Scale with numbers with "tax break" written in the middle

It’s tax-filing season, and I have yet to file my taxes for 2015, wondering if it’s worth filing it myself with all the fancy tax return online software, or if I should just pay an accountant to do it for me. But the good news for business owners who invested in any equipment, whether it is a machinery, dental equipment, or a computer, is that they can take advantage of Section 179 this year and save money. According to the website, the House and the Senate passed the “Protecting Americans from Tax Hikes (PATH) Act of 2015” in January, which expanded the Section 179 deduction limit to $500,000.

For those of you who have no idea what that means, the Section 179 provision allows small businesses, such as dental clinics, to write off the cost of an asset, such as dental equipment, in order to save tax dollars. For example, most dental equipment depreciates over 5 years, and the provision allows a dentist to deduct the full cost of the equipment as an expense, rather than depreciating the value of the equipment. This, in turn decreases the dentist’s net income and results in a higher tax return. Going back to the history of Section 179, since 2010, the tax code had a maximum limit of $500,000, but in the 2014 tax year, the deduction level fell to $25,000. The American Dental Association sent over 8,500 emails to Congress urging them to extend the provision, and the provision was eventually extended retroactively for the year 2014. However, this meant that dentists were not aware of this benefit during the year and were therefore not able to plan their equipment purchases accordingly. The PATH act now leaves the Section 179 limit as $500,000 permanently, which means that dentists know in advance that they can take an advantage of this code. Without the passage of the Act, the write off amount would have went back to $25,000 for 2015.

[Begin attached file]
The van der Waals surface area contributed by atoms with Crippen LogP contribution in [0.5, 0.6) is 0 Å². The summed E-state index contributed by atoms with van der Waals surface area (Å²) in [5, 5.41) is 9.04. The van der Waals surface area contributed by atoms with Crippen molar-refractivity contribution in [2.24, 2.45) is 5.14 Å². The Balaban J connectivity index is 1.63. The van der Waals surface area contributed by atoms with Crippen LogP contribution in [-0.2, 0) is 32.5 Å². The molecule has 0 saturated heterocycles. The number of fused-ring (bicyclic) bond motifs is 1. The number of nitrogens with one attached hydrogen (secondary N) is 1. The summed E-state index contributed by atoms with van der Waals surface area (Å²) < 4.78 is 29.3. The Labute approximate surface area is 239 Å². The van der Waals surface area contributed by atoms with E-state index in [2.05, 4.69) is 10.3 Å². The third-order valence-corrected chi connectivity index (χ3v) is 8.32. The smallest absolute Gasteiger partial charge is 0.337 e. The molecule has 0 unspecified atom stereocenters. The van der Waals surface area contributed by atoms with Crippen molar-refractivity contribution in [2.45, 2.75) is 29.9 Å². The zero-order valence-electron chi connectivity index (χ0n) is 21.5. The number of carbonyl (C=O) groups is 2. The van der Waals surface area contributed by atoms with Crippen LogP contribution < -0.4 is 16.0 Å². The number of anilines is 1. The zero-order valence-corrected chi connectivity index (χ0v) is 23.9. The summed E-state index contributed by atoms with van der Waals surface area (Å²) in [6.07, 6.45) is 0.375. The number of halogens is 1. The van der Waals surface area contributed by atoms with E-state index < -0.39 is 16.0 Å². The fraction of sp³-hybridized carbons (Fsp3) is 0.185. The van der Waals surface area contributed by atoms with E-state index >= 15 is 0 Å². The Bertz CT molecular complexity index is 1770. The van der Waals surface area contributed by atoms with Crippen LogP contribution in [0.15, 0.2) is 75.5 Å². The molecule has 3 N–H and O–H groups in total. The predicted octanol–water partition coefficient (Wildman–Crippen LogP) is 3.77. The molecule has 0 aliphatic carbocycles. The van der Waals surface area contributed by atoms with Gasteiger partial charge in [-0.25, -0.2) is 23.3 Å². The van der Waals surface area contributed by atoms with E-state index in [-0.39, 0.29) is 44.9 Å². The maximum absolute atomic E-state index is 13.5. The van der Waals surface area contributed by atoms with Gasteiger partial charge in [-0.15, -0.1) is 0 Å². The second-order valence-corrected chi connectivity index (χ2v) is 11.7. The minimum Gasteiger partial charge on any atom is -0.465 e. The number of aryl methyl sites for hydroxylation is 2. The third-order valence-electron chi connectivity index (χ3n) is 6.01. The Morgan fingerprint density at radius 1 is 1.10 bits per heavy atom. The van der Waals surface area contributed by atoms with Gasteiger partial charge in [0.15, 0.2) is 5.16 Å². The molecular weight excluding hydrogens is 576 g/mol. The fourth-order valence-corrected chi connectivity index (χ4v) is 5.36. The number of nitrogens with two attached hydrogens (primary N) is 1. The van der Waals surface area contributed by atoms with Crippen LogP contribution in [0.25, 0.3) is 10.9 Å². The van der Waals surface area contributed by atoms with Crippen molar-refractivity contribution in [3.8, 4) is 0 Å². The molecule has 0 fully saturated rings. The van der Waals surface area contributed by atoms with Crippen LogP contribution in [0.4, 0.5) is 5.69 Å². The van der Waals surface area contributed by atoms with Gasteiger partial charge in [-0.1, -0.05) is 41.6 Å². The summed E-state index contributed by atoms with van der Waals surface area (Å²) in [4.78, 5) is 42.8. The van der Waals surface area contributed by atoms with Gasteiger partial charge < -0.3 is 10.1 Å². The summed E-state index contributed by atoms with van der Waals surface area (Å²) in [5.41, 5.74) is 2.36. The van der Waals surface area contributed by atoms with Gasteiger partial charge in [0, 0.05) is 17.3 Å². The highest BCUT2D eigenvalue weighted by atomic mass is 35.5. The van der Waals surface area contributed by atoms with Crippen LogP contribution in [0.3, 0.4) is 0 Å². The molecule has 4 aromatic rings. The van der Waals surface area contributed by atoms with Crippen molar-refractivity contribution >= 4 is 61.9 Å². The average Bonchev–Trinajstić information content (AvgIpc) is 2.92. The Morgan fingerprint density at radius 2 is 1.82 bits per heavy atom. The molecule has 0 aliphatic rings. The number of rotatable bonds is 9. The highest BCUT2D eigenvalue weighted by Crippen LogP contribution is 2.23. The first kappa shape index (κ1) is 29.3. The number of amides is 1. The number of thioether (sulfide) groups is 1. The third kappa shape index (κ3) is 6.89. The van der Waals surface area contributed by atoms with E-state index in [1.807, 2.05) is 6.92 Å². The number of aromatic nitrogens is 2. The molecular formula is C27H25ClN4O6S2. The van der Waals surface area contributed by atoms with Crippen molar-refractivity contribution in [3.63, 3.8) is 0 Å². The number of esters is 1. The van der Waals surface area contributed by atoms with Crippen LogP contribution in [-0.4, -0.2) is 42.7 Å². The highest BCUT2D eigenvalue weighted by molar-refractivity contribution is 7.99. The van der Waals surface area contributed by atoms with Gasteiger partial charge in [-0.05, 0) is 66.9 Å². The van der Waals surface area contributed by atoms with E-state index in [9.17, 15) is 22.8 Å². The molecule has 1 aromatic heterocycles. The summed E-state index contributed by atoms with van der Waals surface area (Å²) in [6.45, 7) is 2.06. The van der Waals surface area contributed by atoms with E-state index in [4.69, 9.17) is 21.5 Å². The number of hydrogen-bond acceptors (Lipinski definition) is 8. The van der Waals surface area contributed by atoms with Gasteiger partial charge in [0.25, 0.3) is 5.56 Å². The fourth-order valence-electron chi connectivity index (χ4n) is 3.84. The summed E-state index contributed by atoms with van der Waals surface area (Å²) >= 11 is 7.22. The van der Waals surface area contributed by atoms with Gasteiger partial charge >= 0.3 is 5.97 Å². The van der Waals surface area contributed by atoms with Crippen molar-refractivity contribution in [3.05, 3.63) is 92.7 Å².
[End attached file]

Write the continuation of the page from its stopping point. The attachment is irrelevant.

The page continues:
What does this mean for consumers like dentists? Assuming a dentist purchases Sirona’s chairside CEREC CAD/CAM machine at a price of $100,000 and assumed an income tax rate of 35%, the net cost will be $65,000 after tax savings of $35,000. Section 179 has a handy tax deduction calculator online, although a CPA would have to get into details for other rules and depreciation formulas. However, this does not necessarily mean that business owners should readily purchase equipment they’ve been eyeing, but that they should first educate themselves and stay up-to-date about the provision and talk to their CPAs about how to make it work for them in order to optimize tax deduction.

What does this mean for the manufacturers? To answer this question, we must think, first of all, how much awareness is there among the consumers? Although dentists who belong to an organization, such as the American Dental Association, would have heard about Section 179, your average dentist is likely not knowledgeable enough about this act to actively take advantage of this. As a result, it is important for manufacturers to raise awareness and provide information to dentists on how to develop their practice with equipment upgrades while saving money with the Section 179 deduction. Some companies, such as Patterson Dental, already have sales representatives educating clients about how to take advantage of this to invest in their practice. Henry Schein also has a website page that explains the benefits of Section 179. Other sales teams can use this as a strategy to encourage cost-conscious dentists to purchase or loan new equipment, whether it is a CAD/CAM machine, or a cone beam CT scanner.

To conclude, certainty about how much dentists can deduct for new equipment will make it easier for dentists to make a decision. However, this also means that now that they know they will always have the tax benefit, they may choose to wait for next year when better equipment come out. In the end, it’s good news for growing practices. Now that you know, should you invest in new dental equipment?

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